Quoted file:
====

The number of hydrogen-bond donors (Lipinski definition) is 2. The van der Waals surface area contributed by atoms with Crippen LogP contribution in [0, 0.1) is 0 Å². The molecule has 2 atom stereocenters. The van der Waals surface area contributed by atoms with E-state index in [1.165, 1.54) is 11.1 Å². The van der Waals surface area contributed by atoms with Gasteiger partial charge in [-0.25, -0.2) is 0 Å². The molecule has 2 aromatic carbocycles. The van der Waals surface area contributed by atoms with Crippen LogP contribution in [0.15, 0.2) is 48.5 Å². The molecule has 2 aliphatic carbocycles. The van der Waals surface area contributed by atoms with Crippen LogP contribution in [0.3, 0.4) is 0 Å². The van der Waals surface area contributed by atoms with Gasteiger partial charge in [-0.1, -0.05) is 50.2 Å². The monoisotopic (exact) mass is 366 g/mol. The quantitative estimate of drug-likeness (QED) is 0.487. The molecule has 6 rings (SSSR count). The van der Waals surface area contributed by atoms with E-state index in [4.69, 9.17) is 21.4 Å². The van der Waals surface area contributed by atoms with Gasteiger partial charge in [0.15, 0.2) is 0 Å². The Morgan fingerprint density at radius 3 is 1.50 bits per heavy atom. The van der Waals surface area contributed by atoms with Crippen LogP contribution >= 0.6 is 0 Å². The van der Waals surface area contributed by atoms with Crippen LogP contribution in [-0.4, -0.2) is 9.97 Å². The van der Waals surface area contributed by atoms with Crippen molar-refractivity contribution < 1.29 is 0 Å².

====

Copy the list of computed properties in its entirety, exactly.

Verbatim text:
The number of hydrogen-bond donors (Lipinski definition) is 2. The van der Waals surface area contributed by atoms with Crippen LogP contribution in [0, 0.1) is 0 Å². The molecule has 2 atom stereocenters. The van der Waals surface area contributed by atoms with E-state index in [1.165, 1.54) is 11.1 Å². The van der Waals surface area contributed by atoms with Gasteiger partial charge in [-0.25, -0.2) is 0 Å². The molecule has 2 aromatic carbocycles. The van der Waals surface area contributed by atoms with Crippen LogP contribution in [0.15, 0.2) is 48.5 Å². The molecule has 2 aliphatic carbocycles. The van der Waals surface area contributed by atoms with Crippen LogP contribution in [0.3, 0.4) is 0 Å². The van der Waals surface area contributed by atoms with Gasteiger partial charge in [-0.1, -0.05) is 50.2 Å². The monoisotopic (exact) mass is 366 g/mol. The quantitative estimate of drug-likeness (QED) is 0.487. The molecule has 6 rings (SSSR count). The van der Waals surface area contributed by atoms with E-state index in [4.69, 9.17) is 21.4 Å². The van der Waals surface area contributed by atoms with Gasteiger partial charge in [0.15, 0.2) is 0 Å². The Morgan fingerprint density at radius 3 is 1.50 bits per heavy atom. The van der Waals surface area contributed by atoms with Crippen LogP contribution >= 0.6 is 0 Å². The van der Waals surface area contributed by atoms with Crippen LogP contribution in [-0.4, -0.2) is 9.97 Å². The van der Waals surface area contributed by atoms with Crippen molar-refractivity contribution < 1.29 is 0 Å².